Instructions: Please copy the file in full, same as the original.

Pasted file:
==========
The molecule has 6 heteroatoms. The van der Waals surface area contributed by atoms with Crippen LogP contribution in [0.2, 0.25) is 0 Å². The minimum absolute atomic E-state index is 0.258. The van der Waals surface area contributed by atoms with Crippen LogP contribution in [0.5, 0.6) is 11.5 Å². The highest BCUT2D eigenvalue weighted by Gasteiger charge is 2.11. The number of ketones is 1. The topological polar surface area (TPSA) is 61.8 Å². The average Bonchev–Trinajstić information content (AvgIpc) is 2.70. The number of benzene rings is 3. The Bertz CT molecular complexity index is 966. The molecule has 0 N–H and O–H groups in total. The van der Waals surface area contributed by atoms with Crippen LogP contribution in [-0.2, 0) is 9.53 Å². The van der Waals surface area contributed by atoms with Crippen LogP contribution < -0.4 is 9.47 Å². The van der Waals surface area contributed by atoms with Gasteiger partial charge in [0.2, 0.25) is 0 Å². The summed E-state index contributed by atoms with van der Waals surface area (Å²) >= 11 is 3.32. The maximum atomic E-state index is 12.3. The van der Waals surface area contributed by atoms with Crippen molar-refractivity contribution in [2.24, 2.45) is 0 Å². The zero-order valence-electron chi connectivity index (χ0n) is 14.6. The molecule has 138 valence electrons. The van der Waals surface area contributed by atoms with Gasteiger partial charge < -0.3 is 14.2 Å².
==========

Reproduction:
The molecule has 6 heteroatoms. The van der Waals surface area contributed by atoms with Crippen LogP contribution in [0.2, 0.25) is 0 Å². The minimum absolute atomic E-state index is 0.258. The van der Waals surface area contributed by atoms with Crippen LogP contribution in [0.5, 0.6) is 11.5 Å². The highest BCUT2D eigenvalue weighted by Gasteiger charge is 2.11. The number of ketones is 1. The topological polar surface area (TPSA) is 61.8 Å². The average Bonchev–Trinajstić information content (AvgIpc) is 2.70. The number of benzene rings is 3. The Bertz CT molecular complexity index is 966. The molecule has 0 N–H and O–H groups in total. The van der Waals surface area contributed by atoms with Crippen LogP contribution in [-0.2, 0) is 9.53 Å². The van der Waals surface area contributed by atoms with Crippen LogP contribution < -0.4 is 9.47 Å². The van der Waals surface area contributed by atoms with Gasteiger partial charge in [0.2, 0.25) is 0 Å². The summed E-state index contributed by atoms with van der Waals surface area (Å²) >= 11 is 3.32. The maximum atomic E-state index is 12.3. The van der Waals surface area contributed by atoms with Crippen molar-refractivity contribution in [2.24, 2.45) is 0 Å². The zero-order valence-electron chi connectivity index (χ0n) is 14.6. The molecule has 138 valence electrons. The van der Waals surface area contributed by atoms with Gasteiger partial charge < -0.3 is 14.2 Å².